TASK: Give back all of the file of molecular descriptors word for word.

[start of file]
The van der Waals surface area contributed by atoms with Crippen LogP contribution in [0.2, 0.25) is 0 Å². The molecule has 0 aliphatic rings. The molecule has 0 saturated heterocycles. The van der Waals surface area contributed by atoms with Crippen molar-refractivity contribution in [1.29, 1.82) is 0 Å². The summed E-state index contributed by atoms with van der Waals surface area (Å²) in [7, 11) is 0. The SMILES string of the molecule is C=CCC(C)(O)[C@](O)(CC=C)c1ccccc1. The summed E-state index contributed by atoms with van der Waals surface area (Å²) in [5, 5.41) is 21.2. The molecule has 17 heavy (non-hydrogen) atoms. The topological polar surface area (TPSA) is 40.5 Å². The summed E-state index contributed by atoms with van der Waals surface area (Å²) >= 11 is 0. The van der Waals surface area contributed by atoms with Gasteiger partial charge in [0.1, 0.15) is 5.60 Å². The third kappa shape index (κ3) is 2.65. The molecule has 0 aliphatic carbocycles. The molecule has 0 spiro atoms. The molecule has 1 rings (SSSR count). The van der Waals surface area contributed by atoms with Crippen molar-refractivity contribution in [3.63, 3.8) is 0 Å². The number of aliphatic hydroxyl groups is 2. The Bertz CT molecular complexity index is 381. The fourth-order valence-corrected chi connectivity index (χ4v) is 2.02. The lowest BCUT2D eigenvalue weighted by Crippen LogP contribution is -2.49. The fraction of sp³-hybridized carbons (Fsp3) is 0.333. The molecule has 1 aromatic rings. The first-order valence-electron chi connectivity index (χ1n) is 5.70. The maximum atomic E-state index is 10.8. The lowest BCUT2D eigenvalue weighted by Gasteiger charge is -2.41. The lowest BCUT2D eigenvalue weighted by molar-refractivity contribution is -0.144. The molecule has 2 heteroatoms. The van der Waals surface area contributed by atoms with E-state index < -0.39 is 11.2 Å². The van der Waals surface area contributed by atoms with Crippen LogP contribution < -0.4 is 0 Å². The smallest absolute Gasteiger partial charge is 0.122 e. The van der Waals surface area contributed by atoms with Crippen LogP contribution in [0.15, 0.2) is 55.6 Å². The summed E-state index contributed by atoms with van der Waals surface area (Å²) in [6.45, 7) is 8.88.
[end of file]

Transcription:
The van der Waals surface area contributed by atoms with Crippen LogP contribution in [0.2, 0.25) is 0 Å². The molecule has 0 aliphatic rings. The molecule has 0 saturated heterocycles. The van der Waals surface area contributed by atoms with Crippen molar-refractivity contribution in [1.29, 1.82) is 0 Å². The summed E-state index contributed by atoms with van der Waals surface area (Å²) in [7, 11) is 0. The SMILES string of the molecule is C=CCC(C)(O)[C@](O)(CC=C)c1ccccc1. The summed E-state index contributed by atoms with van der Waals surface area (Å²) in [5, 5.41) is 21.2. The molecule has 17 heavy (non-hydrogen) atoms. The topological polar surface area (TPSA) is 40.5 Å². The summed E-state index contributed by atoms with van der Waals surface area (Å²) >= 11 is 0. The van der Waals surface area contributed by atoms with Gasteiger partial charge in [0.1, 0.15) is 5.60 Å². The third kappa shape index (κ3) is 2.65. The molecule has 0 aliphatic carbocycles. The molecule has 0 spiro atoms. The molecule has 1 rings (SSSR count). The van der Waals surface area contributed by atoms with Crippen molar-refractivity contribution in [3.63, 3.8) is 0 Å². The number of aliphatic hydroxyl groups is 2. The Bertz CT molecular complexity index is 381. The fourth-order valence-corrected chi connectivity index (χ4v) is 2.02. The lowest BCUT2D eigenvalue weighted by Crippen LogP contribution is -2.49. The fraction of sp³-hybridized carbons (Fsp3) is 0.333. The molecule has 1 aromatic rings. The first-order valence-electron chi connectivity index (χ1n) is 5.70. The maximum atomic E-state index is 10.8. The lowest BCUT2D eigenvalue weighted by Gasteiger charge is -2.41. The lowest BCUT2D eigenvalue weighted by molar-refractivity contribution is -0.144. The molecule has 2 heteroatoms. The van der Waals surface area contributed by atoms with E-state index < -0.39 is 11.2 Å². The van der Waals surface area contributed by atoms with Crippen LogP contribution < -0.4 is 0 Å². The smallest absolute Gasteiger partial charge is 0.122 e. The van der Waals surface area contributed by atoms with Crippen LogP contribution in [0.15, 0.2) is 55.6 Å². The summed E-state index contributed by atoms with van der Waals surface area (Å²) in [6.45, 7) is 8.88.